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Click the images above to see a larger image of the Geminids.

The Geminid meteor shower of 2001 was a wonderful show. My friends Mark Egan, Hannah Lange, and I viewed the Leonid Storm of 2001 a month before. We were curious what our reaction would be to a meteor shower that was not a storm, after seeing such a great display at the Leonids. The curiosity and the desperate need for starry skies were enough to plan a trip to some dark skies for the Geminids. 

The Monday before the trip my mind was on nothing but the meteor shower. The meteor shower occurred on December 13/14th and later on the 14th Houston would have a solar eclipse of which 40% of the sun would be covered. It could be a wonderful time. . . if the weather held up.

The forecast predicted rainy days, but clearing two days the 13th and 14th. Thursday came along and it rained and stormed just about all day. The forecast for Houston and Columbus for that night was decreasing clouds. Then Friday's forecast was increasing clouds. Such an odd forecast with all the rain, I was afraid we would miss out on the meteor shower and solar eclipse. Just after 3:45pm I left work to find clearing skies to the North. My heart beat quickly as I realized it was indeed clearing. I got home and called Mark. . . we were still on for the meteor shower!

I headed over to meet Mark and Hannah. We packed the car with several jackets, cameras, tripods, and Mark's very nice large telescope. 

Sky Observations:

We drove out to Columbus, Texas and set up our observing station. The skies were magnificent as the Milky Way cut across  as a silver lining of the starry heavens.  Several naked -eye objects immediately caught my attention. M31 was easy to spot, as was the double clusters NGC 869 and 884. Mark setup his telescope and focused in on M42, the Orion Nebula. I had only seen M42 through my 4-inch scope and this view through his large scope was fabulous.  Light wisps of clouds surrounded the center stars, which formed the Trapezium, which cause the nebula to glow. Then we viewed the double clusters NGC 869 and 884 in Perseus, which were also stunning. With my 10x50 binoculars I caught a great view of M31, the Andromeda Galaxy.  While viewing the night sky through my binoculars I was treated to a meteor that crossed swiftly through my field of view. . .excellent! As the night rolled on Cancer's Beehive, M44, caught my eye.  Canopus rose just above the trees for us to view. Canopus is the second brightest star in our skies at -.072. For us in Houston we get a brief view of it during the winter, farther up north they never get a glimpse.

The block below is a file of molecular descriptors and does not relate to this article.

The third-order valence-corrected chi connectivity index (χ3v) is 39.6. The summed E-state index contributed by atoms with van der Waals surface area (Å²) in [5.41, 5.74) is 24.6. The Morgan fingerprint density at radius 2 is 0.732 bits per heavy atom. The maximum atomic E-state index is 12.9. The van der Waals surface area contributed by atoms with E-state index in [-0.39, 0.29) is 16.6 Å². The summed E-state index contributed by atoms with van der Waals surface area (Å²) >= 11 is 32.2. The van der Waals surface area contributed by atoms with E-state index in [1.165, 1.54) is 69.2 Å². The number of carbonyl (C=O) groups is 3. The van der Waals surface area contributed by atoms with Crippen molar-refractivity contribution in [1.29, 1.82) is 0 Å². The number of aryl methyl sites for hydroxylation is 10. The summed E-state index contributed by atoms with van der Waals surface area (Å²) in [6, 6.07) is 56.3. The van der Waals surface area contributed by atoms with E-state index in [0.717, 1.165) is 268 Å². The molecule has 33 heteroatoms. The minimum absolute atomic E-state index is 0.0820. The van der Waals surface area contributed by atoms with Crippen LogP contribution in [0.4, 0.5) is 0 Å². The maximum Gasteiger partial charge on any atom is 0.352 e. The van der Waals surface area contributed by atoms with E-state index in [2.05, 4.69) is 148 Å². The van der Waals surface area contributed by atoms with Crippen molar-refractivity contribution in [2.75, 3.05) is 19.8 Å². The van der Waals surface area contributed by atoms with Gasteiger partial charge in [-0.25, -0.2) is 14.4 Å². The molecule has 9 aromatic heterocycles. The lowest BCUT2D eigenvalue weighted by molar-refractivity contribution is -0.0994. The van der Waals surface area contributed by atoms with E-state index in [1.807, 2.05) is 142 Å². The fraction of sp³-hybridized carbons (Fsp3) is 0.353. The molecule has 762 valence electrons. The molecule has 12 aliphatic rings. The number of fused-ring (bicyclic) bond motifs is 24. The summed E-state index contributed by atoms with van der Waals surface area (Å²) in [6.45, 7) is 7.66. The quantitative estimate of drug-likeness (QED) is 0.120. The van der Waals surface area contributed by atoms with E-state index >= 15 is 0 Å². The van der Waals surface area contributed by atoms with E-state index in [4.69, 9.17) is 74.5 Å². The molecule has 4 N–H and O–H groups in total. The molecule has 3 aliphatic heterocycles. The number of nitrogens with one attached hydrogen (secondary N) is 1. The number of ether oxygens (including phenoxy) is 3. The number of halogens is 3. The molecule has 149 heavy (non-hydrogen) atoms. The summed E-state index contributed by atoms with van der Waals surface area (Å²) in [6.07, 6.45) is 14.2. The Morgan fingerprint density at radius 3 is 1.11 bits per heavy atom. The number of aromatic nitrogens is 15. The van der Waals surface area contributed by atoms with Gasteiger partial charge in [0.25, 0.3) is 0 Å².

Mark and I took some shots of the skies. Mark was using a medium format camera. I was using a camera Mark had given me (thanks Mark), a good little Minolta Z with a 28mm lens at f/2.8. There were a couple of small groups of people spread about at the Astronomy site in Columbus. We watched meteors and enjoyed each otherís company. Mark left to meet up with Mike and Miranda to show them to the site. Hannah and I hung out and watched the skies. They returned along with Marg and Frank from the Houston Astronomical Society. We all watched the show, braving the cold. Mark, Mike, and I took several shots of the skies.

Meteor Observations:

Several bright meteors graced our skies. There were a few trains, but not like those observed during the Leonids of 2001. There was one that lit up the area with a dazzling flash. The rest were very good meteors. We saw several sporadic meteors that were pretty bright. The meteors were intriguing because of the various speeds at which they traveled. I noticed several that slowly danced across the sky while others were extremely fast. There were a few that I observed that were green and yellow/orange. Most seemed white or a tint bluish. Curiously enough Mark and I viewed some very unusual meteors. At one point, maybe around 3 or just after 3, I saw a meteor above the tree line, South of Ursa Major, close to -1 magnitude that shot across the sky about 2 1/2 degrees then curved real quick for about another degree and a half.  I was the only one that saw it and I dismissed it. Then some time later Mark viewed one that behaved the same way. Of course we enjoyed those little oddities of the sky.  Mark made 15 minute counts during the meteor shower. 

It was really cold out there too. When Mark was putting his telescope in the car he called me over to show me that ice covered it! Mark said the temperature was 34 degrees Fahrenheit that night. Yikes! We certainly felt it through the several layers that we were wearing. Hannah brought a thick sleeping bag. . .good idea I'll have to do that next time

It was a wonderful event! I found that I was not jaded about meteor showers after viewing the Leonids of 2001. I believe that my friends would agree with my feelings about the meteor shower. We just love starry skies, especially if they are graced with some of God's brief, but dazzling guests. . .meteors. 

 Mark Egan's Meteor Count



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